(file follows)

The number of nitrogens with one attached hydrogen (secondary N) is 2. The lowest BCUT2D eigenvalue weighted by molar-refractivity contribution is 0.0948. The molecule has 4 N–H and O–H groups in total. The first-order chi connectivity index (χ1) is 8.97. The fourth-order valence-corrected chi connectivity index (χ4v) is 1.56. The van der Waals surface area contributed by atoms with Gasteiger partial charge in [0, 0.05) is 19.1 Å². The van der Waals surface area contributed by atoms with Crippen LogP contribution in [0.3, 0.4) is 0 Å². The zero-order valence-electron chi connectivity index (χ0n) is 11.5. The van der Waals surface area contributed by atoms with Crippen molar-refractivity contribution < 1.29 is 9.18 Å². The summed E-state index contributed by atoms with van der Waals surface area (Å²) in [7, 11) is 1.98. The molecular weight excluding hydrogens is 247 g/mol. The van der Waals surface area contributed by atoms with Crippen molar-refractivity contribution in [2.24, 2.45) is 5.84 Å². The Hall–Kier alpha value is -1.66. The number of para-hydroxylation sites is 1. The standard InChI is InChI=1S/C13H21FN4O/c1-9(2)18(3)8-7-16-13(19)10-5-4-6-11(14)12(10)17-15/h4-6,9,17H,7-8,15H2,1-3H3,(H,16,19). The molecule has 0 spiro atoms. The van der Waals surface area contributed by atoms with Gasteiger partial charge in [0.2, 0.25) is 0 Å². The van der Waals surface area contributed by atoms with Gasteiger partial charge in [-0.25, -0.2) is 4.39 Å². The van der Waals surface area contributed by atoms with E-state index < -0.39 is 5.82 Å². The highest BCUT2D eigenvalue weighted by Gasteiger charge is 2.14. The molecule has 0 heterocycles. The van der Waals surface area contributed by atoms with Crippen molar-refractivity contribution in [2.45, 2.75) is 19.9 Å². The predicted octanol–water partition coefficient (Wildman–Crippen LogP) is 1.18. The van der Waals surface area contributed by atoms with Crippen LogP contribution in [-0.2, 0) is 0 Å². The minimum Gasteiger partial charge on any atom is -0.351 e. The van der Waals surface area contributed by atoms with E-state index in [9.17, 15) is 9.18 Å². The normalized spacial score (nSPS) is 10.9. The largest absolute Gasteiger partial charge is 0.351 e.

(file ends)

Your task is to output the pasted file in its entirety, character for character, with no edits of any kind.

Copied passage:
The number of nitrogens with one attached hydrogen (secondary N) is 2. The lowest BCUT2D eigenvalue weighted by molar-refractivity contribution is 0.0948. The molecule has 4 N–H and O–H groups in total. The first-order chi connectivity index (χ1) is 8.97. The fourth-order valence-corrected chi connectivity index (χ4v) is 1.56. The van der Waals surface area contributed by atoms with Gasteiger partial charge in [0, 0.05) is 19.1 Å². The van der Waals surface area contributed by atoms with Crippen LogP contribution in [0.3, 0.4) is 0 Å². The zero-order valence-electron chi connectivity index (χ0n) is 11.5. The van der Waals surface area contributed by atoms with Crippen molar-refractivity contribution < 1.29 is 9.18 Å². The summed E-state index contributed by atoms with van der Waals surface area (Å²) in [7, 11) is 1.98. The molecular weight excluding hydrogens is 247 g/mol. The van der Waals surface area contributed by atoms with Crippen molar-refractivity contribution in [2.24, 2.45) is 5.84 Å². The Hall–Kier alpha value is -1.66. The number of para-hydroxylation sites is 1. The standard InChI is InChI=1S/C13H21FN4O/c1-9(2)18(3)8-7-16-13(19)10-5-4-6-11(14)12(10)17-15/h4-6,9,17H,7-8,15H2,1-3H3,(H,16,19). The molecule has 0 spiro atoms. The van der Waals surface area contributed by atoms with Gasteiger partial charge in [0.2, 0.25) is 0 Å². The van der Waals surface area contributed by atoms with Gasteiger partial charge in [-0.25, -0.2) is 4.39 Å². The van der Waals surface area contributed by atoms with E-state index < -0.39 is 5.82 Å². The highest BCUT2D eigenvalue weighted by Gasteiger charge is 2.14. The molecule has 0 heterocycles. The van der Waals surface area contributed by atoms with Crippen molar-refractivity contribution in [2.45, 2.75) is 19.9 Å². The predicted octanol–water partition coefficient (Wildman–Crippen LogP) is 1.18. The van der Waals surface area contributed by atoms with Crippen LogP contribution in [-0.2, 0) is 0 Å². The minimum Gasteiger partial charge on any atom is -0.351 e. The van der Waals surface area contributed by atoms with E-state index in [9.17, 15) is 9.18 Å². The normalized spacial score (nSPS) is 10.9. The largest absolute Gasteiger partial charge is 0.351 e.